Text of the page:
Business World

Monday 19 August 2019

EU 'psychotic about environment' says Brazil's Bolsonaro


Brazilian president Jair Bolsonaro. Photo: REUTERS/Adriano Machado
Brazilian president Jair Bolsonaro. Photo: REUTERS/Adriano Machado

Simone Iglesias

Brazil's President Jair Bolsonaro attacked the "environmental psychosis" of European leaders concerned over his administration's plans to develop the Amazon rainforest, and insisted that the numbers showing sharply increased rates of deforestation were "lies".

Brazil's environmental track record has come into sharp focus in Ireland and elsewhere in Europe following the Mercosur deal with beef farmers here questioning sustainability in the South American country.

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Irish and French politicians have threatened to scuttle the European Union's recent trade deal with Mercosur unless there are significant changes to Brazil's current practices.

"The Amazon is Brazil's - not yours," said Bolsonaro at a meeting with foreign journalists at the presidential palace in Brasilia.

Questioned over numbers from Brazil's National Institute of Space Research, INPE, showing an 88pc rise in deforestation between June 2018 and June 2019, he said the data was false and that he would summon the head of the institute for an explanation.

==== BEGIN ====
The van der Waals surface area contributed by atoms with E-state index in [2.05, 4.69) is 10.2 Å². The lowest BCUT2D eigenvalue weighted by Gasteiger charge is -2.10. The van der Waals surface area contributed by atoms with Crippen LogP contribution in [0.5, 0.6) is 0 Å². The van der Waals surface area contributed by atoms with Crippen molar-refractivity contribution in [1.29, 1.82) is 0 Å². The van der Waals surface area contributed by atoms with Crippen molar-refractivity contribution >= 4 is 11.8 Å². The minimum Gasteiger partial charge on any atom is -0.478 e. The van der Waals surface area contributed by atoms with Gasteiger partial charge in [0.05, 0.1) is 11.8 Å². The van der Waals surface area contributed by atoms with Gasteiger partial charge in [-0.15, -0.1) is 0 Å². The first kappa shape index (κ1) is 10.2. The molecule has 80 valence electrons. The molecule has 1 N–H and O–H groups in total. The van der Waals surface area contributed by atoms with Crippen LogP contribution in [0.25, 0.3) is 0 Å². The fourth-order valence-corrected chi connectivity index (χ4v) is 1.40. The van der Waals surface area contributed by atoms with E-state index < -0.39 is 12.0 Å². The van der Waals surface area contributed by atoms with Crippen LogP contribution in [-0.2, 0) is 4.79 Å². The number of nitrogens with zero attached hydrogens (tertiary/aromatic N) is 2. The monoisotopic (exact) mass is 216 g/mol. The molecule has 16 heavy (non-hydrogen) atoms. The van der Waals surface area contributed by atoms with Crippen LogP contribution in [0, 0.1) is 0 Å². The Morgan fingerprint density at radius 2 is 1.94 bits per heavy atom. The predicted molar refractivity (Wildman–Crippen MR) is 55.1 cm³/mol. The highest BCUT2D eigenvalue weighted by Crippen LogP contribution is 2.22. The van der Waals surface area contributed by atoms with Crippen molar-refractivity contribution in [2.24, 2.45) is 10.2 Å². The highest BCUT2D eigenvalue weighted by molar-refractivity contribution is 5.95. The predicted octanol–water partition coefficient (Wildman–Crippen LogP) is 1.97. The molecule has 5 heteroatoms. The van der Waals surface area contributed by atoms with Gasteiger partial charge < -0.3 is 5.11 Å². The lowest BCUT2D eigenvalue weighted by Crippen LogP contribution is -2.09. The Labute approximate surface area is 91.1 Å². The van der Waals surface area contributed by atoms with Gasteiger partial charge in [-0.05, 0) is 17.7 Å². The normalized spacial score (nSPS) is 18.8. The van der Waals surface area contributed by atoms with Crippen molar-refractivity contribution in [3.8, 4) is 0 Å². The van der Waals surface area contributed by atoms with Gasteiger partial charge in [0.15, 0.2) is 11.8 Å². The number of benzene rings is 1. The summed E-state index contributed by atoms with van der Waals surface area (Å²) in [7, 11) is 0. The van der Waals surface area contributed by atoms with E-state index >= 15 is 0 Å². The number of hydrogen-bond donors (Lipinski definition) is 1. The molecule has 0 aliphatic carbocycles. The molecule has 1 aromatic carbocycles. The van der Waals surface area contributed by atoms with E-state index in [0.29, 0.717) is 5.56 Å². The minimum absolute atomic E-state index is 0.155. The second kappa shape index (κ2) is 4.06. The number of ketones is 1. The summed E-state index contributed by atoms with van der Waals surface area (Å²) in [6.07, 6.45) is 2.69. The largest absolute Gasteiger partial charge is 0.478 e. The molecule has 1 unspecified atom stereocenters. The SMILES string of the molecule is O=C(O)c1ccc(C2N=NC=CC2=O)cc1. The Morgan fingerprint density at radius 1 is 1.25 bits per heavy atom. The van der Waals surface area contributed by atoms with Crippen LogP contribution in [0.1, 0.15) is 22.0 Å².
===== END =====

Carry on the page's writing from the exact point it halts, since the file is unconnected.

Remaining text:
Bolsonaro defended his government's plans to develop the region and invited other countries to work with Brazil to exploit its biodiversity.

He reiterated his invitation to France's President Emmanuel Macron and German Chancellor Angela Merkel to fly over the Amazon in order to show them how much remained untouched. European leaders have repeatedly expressed concern over Bolsonaro's environmental policies.

Also on Friday, local news magazine Veja published an interview with a member of a self-described eco-extremism group that announced plans to kill the president over his environmental policies. Bolsonaro played down its significance. "There's always going to be the risk of an attack on me or any other global leader," he said.

With the Brazilian economy teetering on the brink of another recession and unemployment still in double-digits, Bolsonaro said that pension reform was just a first step toward improving its prospects, but that the government does not have the power to create jobs. He also spoke in favour of plans to simplify the tax system to make Brazil an easier place to do business.

On the question of inequality, Bolsonaro criticized the "populist claim" that some Brazilians are going hungry. "It's a great lie," he said.

"You don't see skeletal people in the street like you do in other countries. Brazil has become the country of benefits," he said, in reference to social assistance programmes like Bolsa Familia.


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